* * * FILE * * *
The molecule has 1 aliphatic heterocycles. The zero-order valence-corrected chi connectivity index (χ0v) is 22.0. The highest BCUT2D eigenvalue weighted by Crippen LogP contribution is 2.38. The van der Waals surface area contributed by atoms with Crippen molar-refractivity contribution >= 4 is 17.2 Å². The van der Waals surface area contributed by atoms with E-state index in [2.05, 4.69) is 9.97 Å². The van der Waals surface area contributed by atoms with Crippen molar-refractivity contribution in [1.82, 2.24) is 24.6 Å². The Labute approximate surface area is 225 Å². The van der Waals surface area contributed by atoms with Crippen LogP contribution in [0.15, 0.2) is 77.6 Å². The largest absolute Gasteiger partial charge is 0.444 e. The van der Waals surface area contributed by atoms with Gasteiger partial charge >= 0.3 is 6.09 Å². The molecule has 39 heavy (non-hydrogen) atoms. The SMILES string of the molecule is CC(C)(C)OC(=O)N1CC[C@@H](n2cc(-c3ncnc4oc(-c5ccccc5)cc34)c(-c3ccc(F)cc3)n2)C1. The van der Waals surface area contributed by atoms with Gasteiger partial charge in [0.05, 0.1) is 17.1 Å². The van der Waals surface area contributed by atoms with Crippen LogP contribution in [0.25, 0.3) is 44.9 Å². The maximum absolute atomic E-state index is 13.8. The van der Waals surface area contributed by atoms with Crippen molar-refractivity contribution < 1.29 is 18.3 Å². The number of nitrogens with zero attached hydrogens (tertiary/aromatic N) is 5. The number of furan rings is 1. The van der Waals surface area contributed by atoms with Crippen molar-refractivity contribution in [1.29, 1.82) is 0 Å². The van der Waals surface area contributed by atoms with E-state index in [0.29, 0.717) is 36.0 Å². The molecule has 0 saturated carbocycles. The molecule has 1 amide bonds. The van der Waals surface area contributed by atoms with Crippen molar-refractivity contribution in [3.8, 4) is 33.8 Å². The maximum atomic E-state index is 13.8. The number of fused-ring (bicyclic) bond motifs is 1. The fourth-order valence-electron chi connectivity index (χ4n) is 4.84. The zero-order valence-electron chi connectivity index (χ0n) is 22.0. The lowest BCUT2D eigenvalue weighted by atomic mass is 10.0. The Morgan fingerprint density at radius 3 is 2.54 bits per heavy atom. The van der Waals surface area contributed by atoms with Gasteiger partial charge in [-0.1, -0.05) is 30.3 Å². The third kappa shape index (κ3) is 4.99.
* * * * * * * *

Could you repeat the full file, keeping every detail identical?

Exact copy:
The molecule has 1 aliphatic heterocycles. The zero-order valence-corrected chi connectivity index (χ0v) is 22.0. The highest BCUT2D eigenvalue weighted by Crippen LogP contribution is 2.38. The van der Waals surface area contributed by atoms with Crippen molar-refractivity contribution >= 4 is 17.2 Å². The van der Waals surface area contributed by atoms with E-state index in [2.05, 4.69) is 9.97 Å². The van der Waals surface area contributed by atoms with Crippen molar-refractivity contribution in [1.82, 2.24) is 24.6 Å². The Labute approximate surface area is 225 Å². The van der Waals surface area contributed by atoms with Crippen LogP contribution in [0.15, 0.2) is 77.6 Å². The largest absolute Gasteiger partial charge is 0.444 e. The van der Waals surface area contributed by atoms with Gasteiger partial charge >= 0.3 is 6.09 Å². The molecule has 39 heavy (non-hydrogen) atoms. The SMILES string of the molecule is CC(C)(C)OC(=O)N1CC[C@@H](n2cc(-c3ncnc4oc(-c5ccccc5)cc34)c(-c3ccc(F)cc3)n2)C1. The van der Waals surface area contributed by atoms with Gasteiger partial charge in [0.05, 0.1) is 17.1 Å². The van der Waals surface area contributed by atoms with Crippen LogP contribution in [0.25, 0.3) is 44.9 Å². The maximum absolute atomic E-state index is 13.8. The van der Waals surface area contributed by atoms with Crippen molar-refractivity contribution < 1.29 is 18.3 Å². The number of nitrogens with zero attached hydrogens (tertiary/aromatic N) is 5. The number of furan rings is 1. The van der Waals surface area contributed by atoms with Crippen molar-refractivity contribution in [1.29, 1.82) is 0 Å². The van der Waals surface area contributed by atoms with E-state index in [0.29, 0.717) is 36.0 Å². The molecule has 0 saturated carbocycles. The molecule has 1 amide bonds. The van der Waals surface area contributed by atoms with Crippen molar-refractivity contribution in [3.8, 4) is 33.8 Å². The maximum atomic E-state index is 13.8. The number of fused-ring (bicyclic) bond motifs is 1. The fourth-order valence-electron chi connectivity index (χ4n) is 4.84. The zero-order valence-electron chi connectivity index (χ0n) is 22.0. The lowest BCUT2D eigenvalue weighted by atomic mass is 10.0. The Morgan fingerprint density at radius 3 is 2.54 bits per heavy atom. The van der Waals surface area contributed by atoms with Gasteiger partial charge in [-0.1, -0.05) is 30.3 Å². The third kappa shape index (κ3) is 4.99.